Last week I paid brief tribute to Andrew Wyeth who passed away on January 16 at age 91. This week I want to share a few more parting words for this great American artist.
The day after Andrew Wyeth’s death I found myself on the road in northern New England, planning to travel through western Maine on my way to some snow-trekking above the notches in northern New Hampshire. It was a frigid early morning as I flew from Baltimore to Manchester, New Hampshire, and it was a cold and clear day as I motored to the coast near Portsmouth where I crossed the Piscataqua River into Maine. I stopped in Portland for lunch and while I was eating I read the Portland Press Herald’s front-page tribute to Wyeth. Then and there I decided to change my plans and detour my route. Instead of driving immediately north to the headwaters of the Connecticut River, I headed up the coast of Maine to Cushing and Port Clyde, two locales long and intimately associated with the Wyeth family, particularly Andrew Wyeth who continued to live there during much of the year.
Leaving Portland I drove up US Route 1, winding through pleasant riparian coastal towns. Approaching Wiscasset I spied two signs along the highway that have been there since I first visited this area. One of them advertises "Maine Art" and "Wyeth Prints" for sale, while the other announced "New Wyeth Prints Here oday" [sic] just as it has every day for the past 20+ years. These signs have served as a constant reminder to all who travel up the coast of Maine of the long connection the Wyeth family has had with this area.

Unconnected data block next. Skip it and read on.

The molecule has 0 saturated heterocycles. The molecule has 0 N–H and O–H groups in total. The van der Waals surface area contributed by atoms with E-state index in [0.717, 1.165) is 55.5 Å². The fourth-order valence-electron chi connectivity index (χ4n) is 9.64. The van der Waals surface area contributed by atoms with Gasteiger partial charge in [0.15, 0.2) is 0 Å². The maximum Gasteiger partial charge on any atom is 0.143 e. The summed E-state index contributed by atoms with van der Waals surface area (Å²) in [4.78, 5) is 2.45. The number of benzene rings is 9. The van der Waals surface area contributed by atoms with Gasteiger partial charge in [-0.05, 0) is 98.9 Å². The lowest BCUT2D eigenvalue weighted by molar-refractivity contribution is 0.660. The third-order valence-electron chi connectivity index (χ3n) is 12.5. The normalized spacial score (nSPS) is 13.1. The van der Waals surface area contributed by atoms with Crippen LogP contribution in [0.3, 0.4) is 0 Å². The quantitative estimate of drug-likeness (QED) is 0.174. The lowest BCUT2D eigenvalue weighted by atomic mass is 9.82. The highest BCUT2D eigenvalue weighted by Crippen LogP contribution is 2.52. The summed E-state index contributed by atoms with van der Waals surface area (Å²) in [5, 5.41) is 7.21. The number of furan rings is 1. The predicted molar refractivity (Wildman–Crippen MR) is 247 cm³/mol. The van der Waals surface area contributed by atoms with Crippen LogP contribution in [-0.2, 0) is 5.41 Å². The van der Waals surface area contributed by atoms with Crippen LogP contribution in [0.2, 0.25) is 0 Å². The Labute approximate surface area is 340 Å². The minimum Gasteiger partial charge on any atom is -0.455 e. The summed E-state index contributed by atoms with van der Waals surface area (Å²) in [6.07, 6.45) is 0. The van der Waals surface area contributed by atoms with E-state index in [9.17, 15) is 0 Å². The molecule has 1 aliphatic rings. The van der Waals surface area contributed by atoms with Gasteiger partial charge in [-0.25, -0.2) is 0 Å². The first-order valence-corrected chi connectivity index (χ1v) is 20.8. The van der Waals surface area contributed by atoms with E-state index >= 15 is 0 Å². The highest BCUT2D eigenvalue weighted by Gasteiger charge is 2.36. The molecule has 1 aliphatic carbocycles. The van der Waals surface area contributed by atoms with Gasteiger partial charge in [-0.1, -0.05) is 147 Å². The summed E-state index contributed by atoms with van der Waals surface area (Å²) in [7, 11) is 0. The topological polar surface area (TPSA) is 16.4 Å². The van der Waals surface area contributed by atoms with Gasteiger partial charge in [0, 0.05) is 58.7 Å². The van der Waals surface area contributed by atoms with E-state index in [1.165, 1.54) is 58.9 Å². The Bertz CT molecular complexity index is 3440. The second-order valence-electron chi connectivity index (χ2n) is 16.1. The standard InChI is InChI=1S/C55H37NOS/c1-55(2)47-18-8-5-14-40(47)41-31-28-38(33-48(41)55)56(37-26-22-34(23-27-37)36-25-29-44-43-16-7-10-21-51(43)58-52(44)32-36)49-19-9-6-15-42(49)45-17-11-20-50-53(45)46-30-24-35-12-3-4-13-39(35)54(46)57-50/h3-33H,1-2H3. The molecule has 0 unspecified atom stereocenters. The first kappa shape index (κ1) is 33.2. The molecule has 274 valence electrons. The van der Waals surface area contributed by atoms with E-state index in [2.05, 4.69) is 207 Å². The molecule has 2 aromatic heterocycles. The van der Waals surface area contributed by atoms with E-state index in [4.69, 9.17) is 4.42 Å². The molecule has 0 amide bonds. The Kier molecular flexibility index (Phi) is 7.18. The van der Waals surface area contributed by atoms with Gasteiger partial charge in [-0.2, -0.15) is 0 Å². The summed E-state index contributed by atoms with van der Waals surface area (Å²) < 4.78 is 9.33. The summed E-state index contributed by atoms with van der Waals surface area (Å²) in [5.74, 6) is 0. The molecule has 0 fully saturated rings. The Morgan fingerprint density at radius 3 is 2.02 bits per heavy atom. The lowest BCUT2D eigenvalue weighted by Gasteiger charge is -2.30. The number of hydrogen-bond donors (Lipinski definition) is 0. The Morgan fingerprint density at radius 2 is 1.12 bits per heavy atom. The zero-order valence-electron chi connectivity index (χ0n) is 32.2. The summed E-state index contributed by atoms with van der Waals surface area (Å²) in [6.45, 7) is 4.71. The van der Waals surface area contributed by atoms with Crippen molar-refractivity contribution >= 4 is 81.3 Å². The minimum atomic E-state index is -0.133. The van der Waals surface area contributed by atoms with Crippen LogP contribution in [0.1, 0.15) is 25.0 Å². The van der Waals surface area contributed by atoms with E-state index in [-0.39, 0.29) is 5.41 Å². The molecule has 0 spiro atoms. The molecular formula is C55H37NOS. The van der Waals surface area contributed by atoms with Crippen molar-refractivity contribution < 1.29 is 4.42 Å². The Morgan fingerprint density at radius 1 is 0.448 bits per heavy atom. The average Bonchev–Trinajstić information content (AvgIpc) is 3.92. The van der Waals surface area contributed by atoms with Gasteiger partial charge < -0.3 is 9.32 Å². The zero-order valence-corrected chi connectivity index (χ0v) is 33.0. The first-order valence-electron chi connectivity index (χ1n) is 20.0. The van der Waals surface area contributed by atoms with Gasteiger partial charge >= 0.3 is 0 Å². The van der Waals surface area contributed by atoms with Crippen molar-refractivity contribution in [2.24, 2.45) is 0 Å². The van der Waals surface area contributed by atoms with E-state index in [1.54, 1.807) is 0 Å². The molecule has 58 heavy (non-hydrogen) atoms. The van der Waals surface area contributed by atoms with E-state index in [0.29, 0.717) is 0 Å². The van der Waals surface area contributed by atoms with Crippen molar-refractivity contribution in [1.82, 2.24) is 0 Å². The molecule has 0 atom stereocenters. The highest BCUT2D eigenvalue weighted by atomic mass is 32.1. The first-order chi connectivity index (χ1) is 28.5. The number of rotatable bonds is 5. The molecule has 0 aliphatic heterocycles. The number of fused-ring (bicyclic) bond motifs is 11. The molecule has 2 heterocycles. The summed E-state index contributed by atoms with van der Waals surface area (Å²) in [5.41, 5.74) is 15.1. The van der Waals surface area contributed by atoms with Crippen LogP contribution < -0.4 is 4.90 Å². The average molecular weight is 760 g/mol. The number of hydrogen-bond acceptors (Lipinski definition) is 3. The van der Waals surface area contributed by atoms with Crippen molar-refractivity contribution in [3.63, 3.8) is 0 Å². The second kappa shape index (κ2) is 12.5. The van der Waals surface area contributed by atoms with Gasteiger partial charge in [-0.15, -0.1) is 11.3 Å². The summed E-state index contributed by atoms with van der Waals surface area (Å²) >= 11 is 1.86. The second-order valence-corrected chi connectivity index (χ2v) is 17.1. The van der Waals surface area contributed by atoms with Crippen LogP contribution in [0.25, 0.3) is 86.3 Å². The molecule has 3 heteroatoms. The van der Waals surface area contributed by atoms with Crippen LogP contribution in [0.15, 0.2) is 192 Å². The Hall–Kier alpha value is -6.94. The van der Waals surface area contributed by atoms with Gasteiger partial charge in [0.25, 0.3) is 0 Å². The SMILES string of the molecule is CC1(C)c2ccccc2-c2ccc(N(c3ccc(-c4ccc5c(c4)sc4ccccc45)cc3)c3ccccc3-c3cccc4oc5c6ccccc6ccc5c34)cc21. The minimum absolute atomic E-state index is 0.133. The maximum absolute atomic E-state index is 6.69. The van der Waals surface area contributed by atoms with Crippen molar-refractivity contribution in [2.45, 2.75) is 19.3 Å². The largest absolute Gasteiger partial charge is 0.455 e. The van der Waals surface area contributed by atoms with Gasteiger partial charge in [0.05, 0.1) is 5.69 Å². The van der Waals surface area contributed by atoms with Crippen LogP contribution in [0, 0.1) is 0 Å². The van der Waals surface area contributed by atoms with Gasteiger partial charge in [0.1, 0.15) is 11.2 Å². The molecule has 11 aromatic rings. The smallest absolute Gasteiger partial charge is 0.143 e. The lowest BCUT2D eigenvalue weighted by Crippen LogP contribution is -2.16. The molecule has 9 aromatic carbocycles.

When I arrived at South Warren, I drove south along the western banks of the frozen St. George River, past the old saltwater farms of Cushing. Traveling these back roads it felt like I had directly entered into an Andrew Wyeth painting. I eventually arrived at the end of Hathorne Point Road as dusk began to settle on this quiet winter landscape. "I thrive on nothingness," Wyeth once said. "And Cushing is one of those things that almost isn’t." I have been coming here for awhile and I know what he means. For Wyeth, Cushing represented a transition from the bucolic rural farmlands of the Pennsylvania of his youth to the raw, wild and unknown coast of Maine. And there stands the ancient Olson House where Andrew Wyeth came to paint as a young man, and where he found inspiration for "Christina’s World" (1948), unquestionably his most famous painting.
Andrew Wyeth often rowed his boat down the river from his home at Bradford Point, on Broad Cove, and he would wander the rooms of the old house, always seeking new subjects to paint. It was from an upstairs room that he observed the badly crippled Christina Olson as she crawled across a wide field from the family cemetery back to her house. Wyeth would paint here on and off for the next two decades. "There’s a haunting feeling there of people coming back to a place," Wyeth admitted. "The whole history of New England was in that house - spidery, like crackling skeletons rotting in the attic - dry bones. It’s like a tombstone to sailors lost at sea . . . It’s a doorway of the sea to me." From there he could look down river to the Georges Islands and the Gulf of Maine beyond. He was looking directly into his future.